Garden Crop Rotation is a useful deterrent in the fight against Damaging Insect Pests in your Herb Garden

Home Garden Crop Rotation is practiced to break the life cycle of damaging insects, or to protect against depletion of specific soil nutrients. Most insect pests need time to become established in the soil. The damaging insect may take more than one season to establish their life cycle. Practicing garden plant or field crop rotation by varying the type of plants grown in a particular area of your herb garden from year to year, avoids establishing plant specific types of garden pests.

Be aware of the insects that feed on your favorite herbs and plants.

Each insect type has its own taste in plants, natural feeding patterns and and other habits. Pests like the black cutworm live below the soil surface by day and rise to the surface only at night to damage certain plants in your garden. At the end of the season they overwinter under their favorite crop. Beginning the next season, if their favorite source of food is not available they will seek it elsewhere. So logically, a way to naturally control the cutworm is to simply never plant its favorite meal in the same location two growing seasons in a row.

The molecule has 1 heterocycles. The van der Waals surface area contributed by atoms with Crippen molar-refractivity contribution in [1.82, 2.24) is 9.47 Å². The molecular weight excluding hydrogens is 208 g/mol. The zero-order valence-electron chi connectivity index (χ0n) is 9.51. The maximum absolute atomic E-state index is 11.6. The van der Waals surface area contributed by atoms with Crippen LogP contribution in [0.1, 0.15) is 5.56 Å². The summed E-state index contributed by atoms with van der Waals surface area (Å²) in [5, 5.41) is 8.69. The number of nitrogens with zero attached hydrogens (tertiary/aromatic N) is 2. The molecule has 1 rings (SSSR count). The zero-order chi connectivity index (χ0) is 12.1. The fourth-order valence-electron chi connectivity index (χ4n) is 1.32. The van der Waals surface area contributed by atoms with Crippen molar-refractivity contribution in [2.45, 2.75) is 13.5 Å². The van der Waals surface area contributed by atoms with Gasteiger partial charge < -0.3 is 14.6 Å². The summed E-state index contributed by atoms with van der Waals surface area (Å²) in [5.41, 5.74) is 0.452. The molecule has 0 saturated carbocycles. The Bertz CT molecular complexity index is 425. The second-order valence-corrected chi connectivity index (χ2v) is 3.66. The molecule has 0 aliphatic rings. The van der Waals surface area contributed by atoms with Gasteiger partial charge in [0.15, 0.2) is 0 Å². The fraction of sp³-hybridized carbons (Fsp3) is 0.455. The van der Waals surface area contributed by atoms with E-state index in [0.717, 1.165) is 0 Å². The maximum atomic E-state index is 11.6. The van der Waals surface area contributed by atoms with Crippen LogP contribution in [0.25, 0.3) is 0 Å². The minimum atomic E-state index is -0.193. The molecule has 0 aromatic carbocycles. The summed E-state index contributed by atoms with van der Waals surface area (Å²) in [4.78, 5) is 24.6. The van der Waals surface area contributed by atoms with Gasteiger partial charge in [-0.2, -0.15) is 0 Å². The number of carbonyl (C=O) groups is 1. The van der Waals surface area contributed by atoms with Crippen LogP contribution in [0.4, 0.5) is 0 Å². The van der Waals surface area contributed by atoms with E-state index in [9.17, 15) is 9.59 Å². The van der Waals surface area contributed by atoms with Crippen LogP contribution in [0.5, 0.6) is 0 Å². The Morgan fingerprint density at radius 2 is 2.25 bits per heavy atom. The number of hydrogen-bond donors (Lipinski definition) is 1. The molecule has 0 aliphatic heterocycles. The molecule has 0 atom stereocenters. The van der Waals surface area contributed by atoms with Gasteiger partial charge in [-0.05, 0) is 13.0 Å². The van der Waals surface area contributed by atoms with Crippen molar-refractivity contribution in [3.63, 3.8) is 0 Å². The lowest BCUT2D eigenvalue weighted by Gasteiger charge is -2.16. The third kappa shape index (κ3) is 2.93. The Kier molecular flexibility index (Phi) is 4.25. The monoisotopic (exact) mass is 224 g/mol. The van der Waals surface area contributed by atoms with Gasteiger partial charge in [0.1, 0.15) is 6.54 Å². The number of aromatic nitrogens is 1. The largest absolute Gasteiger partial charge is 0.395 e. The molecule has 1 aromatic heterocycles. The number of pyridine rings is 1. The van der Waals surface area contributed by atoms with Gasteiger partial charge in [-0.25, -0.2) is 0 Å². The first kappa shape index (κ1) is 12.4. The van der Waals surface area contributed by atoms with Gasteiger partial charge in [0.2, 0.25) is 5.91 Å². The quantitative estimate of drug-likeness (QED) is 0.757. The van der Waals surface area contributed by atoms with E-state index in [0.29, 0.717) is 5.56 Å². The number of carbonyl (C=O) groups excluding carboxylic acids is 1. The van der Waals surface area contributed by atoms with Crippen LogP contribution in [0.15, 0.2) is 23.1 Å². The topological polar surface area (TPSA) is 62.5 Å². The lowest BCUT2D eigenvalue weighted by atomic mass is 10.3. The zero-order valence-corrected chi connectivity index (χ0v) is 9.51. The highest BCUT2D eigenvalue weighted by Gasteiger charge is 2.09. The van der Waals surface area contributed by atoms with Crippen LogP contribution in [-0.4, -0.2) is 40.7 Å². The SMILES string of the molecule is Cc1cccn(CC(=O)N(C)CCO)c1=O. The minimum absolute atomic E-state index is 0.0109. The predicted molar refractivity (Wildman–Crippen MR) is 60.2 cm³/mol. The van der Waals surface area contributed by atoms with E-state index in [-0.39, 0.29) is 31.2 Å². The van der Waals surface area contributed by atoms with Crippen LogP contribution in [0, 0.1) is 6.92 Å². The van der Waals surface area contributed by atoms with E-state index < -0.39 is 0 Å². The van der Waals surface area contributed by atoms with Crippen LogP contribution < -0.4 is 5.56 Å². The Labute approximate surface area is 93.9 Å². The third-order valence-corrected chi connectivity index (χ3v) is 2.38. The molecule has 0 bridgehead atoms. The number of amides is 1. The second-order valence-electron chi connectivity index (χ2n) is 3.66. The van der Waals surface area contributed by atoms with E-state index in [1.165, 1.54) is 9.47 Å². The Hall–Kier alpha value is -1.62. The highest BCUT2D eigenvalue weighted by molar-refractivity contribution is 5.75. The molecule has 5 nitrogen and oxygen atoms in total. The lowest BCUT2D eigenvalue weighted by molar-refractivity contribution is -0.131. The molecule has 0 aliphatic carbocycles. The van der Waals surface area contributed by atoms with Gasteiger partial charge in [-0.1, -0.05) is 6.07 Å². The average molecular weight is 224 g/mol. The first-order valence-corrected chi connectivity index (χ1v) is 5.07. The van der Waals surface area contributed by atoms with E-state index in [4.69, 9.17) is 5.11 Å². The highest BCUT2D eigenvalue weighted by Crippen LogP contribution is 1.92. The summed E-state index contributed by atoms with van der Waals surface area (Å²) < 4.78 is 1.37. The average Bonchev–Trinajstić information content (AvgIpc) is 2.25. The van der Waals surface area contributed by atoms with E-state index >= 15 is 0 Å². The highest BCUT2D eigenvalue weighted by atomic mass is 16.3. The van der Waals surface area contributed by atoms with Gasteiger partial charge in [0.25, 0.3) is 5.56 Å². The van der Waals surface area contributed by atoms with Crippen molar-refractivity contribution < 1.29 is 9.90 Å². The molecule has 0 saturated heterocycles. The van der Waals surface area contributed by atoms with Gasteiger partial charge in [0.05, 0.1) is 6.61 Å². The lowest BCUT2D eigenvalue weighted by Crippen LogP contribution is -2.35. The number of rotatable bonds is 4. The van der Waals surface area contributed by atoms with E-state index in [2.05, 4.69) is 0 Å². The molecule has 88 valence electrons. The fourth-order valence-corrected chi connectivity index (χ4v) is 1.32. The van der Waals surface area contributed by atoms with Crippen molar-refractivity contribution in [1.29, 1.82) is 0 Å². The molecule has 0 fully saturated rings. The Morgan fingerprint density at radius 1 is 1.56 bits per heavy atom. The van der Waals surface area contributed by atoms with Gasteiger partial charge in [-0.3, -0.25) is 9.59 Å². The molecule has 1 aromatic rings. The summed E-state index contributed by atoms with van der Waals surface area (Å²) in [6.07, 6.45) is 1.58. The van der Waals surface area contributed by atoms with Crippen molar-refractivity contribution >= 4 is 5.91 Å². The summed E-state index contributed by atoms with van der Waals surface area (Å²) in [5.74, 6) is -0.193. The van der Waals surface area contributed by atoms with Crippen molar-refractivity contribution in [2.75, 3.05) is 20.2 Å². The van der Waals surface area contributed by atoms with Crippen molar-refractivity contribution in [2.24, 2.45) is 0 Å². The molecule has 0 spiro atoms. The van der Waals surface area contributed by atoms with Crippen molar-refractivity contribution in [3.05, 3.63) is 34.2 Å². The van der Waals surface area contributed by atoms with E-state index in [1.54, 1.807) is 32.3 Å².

Many damaging insects have a life cycle and feeding pattern similar to the cutworm. Rotating the planting location of your crops is an economical and effective method of  their control.

Consider root depth and fertility needs of each plant and the effect each has on your garden soil.

When planning kitchen garden crop rotation, simply ask yourself what each herb or vegetable adds or takes away from the soil in your herb garden. Think also of the effect that the proximity of certain strong herbs may have on the flavor of adjacent vegetables or aromatic herbs.

The least expensive and arguably the most effective way in which to benefit your herb garden is to practice home garden crop rotation.